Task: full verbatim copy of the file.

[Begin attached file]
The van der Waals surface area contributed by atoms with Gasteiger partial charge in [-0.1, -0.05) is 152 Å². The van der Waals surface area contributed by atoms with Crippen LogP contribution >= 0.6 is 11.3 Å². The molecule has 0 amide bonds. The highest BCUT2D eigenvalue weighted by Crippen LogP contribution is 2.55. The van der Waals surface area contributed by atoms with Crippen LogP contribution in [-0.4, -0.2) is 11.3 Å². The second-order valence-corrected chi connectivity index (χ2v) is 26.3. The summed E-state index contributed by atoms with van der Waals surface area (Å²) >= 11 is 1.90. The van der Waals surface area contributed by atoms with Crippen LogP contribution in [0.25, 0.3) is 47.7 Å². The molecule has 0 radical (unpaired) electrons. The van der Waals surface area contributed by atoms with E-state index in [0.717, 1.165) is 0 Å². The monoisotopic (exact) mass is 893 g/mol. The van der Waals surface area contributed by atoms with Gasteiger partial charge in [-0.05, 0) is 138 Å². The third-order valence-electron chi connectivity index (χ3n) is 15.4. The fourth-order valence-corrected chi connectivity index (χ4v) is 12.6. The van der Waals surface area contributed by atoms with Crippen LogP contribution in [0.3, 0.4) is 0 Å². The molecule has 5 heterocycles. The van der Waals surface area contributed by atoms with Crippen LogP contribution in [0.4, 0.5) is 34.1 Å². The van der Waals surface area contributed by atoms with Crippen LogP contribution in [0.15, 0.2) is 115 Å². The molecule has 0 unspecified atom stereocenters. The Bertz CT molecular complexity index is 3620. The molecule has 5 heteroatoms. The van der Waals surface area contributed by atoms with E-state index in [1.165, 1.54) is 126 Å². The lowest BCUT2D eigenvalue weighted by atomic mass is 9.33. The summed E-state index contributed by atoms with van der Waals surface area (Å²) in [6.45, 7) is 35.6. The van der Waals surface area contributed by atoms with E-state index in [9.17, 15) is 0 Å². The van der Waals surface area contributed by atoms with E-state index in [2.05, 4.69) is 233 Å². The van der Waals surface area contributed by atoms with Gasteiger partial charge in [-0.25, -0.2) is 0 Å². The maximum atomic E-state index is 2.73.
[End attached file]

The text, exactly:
The van der Waals surface area contributed by atoms with Gasteiger partial charge in [-0.1, -0.05) is 152 Å². The van der Waals surface area contributed by atoms with Crippen LogP contribution >= 0.6 is 11.3 Å². The molecule has 0 amide bonds. The highest BCUT2D eigenvalue weighted by Crippen LogP contribution is 2.55. The van der Waals surface area contributed by atoms with Crippen LogP contribution in [-0.4, -0.2) is 11.3 Å². The second-order valence-corrected chi connectivity index (χ2v) is 26.3. The summed E-state index contributed by atoms with van der Waals surface area (Å²) >= 11 is 1.90. The van der Waals surface area contributed by atoms with Crippen LogP contribution in [0.25, 0.3) is 47.7 Å². The molecule has 0 radical (unpaired) electrons. The van der Waals surface area contributed by atoms with E-state index in [0.717, 1.165) is 0 Å². The monoisotopic (exact) mass is 893 g/mol. The van der Waals surface area contributed by atoms with Gasteiger partial charge in [-0.05, 0) is 138 Å². The third-order valence-electron chi connectivity index (χ3n) is 15.4. The fourth-order valence-corrected chi connectivity index (χ4v) is 12.6. The van der Waals surface area contributed by atoms with Crippen LogP contribution in [0.3, 0.4) is 0 Å². The molecule has 5 heterocycles. The van der Waals surface area contributed by atoms with Crippen LogP contribution in [0.4, 0.5) is 34.1 Å². The van der Waals surface area contributed by atoms with Crippen LogP contribution in [0.15, 0.2) is 115 Å². The molecule has 0 unspecified atom stereocenters. The Bertz CT molecular complexity index is 3620. The molecule has 5 heteroatoms. The van der Waals surface area contributed by atoms with E-state index in [1.165, 1.54) is 126 Å². The lowest BCUT2D eigenvalue weighted by atomic mass is 9.33. The summed E-state index contributed by atoms with van der Waals surface area (Å²) in [6.45, 7) is 35.6. The van der Waals surface area contributed by atoms with E-state index in [9.17, 15) is 0 Å². The van der Waals surface area contributed by atoms with E-state index in [2.05, 4.69) is 233 Å². The van der Waals surface area contributed by atoms with Gasteiger partial charge in [-0.25, -0.2) is 0 Å². The maximum atomic E-state index is 2.73.